Socialist Worker

The Pitmen Painters

by Anna Gluckstein
Issue No. 2104

Christopher Connel as a miner (Pic: Keith Pattison)

Christopher Connel as a miner (Pic: Keith Pattison)

Lee Hall’s new play is based on a true story about a group of miners from Ashington in Northumberland who, in 1934, hired a professor to teach them art appreciation.

He started by showing them slides of the paintings of Michelangelo, which they had never seen.

He realised that the only way that they could appreciate art was by creating it. The Pitmen Painters is the story of their development.

They produced fantastic art that is still on display today. They were very successful and held shows in London and the north of England.

It is a very entertaining and funny play, with a sophisticated exploration of the nature of art and culture, and their relationship to class.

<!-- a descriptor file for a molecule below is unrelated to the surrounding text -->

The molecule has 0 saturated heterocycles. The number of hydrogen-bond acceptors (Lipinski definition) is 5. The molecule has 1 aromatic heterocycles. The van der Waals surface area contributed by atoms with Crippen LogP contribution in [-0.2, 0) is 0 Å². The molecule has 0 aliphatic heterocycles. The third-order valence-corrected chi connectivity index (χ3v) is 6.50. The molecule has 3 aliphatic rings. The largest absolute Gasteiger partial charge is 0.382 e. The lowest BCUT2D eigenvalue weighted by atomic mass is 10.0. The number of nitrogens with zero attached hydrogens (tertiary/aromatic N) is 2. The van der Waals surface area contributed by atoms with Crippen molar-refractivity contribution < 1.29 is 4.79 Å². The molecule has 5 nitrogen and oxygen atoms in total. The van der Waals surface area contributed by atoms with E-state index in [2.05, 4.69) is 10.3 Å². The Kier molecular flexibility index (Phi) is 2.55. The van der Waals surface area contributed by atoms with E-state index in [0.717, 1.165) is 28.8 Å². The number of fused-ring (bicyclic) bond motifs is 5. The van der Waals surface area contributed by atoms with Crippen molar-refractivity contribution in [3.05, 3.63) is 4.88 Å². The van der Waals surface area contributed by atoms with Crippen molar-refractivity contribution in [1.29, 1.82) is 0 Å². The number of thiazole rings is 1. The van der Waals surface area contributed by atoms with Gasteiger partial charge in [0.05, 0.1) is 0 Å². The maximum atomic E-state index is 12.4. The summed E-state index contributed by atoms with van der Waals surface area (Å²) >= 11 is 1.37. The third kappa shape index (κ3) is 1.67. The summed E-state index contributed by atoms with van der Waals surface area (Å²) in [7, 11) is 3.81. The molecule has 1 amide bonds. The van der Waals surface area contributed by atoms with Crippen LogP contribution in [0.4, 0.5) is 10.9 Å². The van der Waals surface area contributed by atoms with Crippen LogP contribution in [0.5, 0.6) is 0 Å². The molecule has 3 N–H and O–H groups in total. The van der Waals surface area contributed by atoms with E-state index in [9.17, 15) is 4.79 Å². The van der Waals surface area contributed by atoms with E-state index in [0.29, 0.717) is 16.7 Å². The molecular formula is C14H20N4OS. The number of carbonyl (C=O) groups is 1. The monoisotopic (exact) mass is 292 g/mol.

During a question and answer session the professor says that their work shows that all working class people are able to paint.

But the miners say, “Hang on, we are all individual and unique. This shows that we are good painters and other people can do other things.”

The play, like Lee Hall’s previous work Billy Elliot, shows that given the opportunity working class people can transform themselves and their surroundings – it is a socialist play.

An offer from a rich patron provokes a telling debate among the miners about whether they are a collective or a group of individuals.

The play also shows the hard life that miners faced. One of them talks about going down the pit at the age of ten even though he was afraid of the dark. He had no other option.

It ends with the nationalisation of the mines in 1947, which transformed the lives of the miners.

It is an illuminating play and a very satisfying night at the theatre.

The Pitmen Painters
Written by Lee Hall
Cottesloe Theatre,
central London
Until 25 June

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Article information

Tue 3 Jun 2008, 18:18 BST
Issue No. 2104
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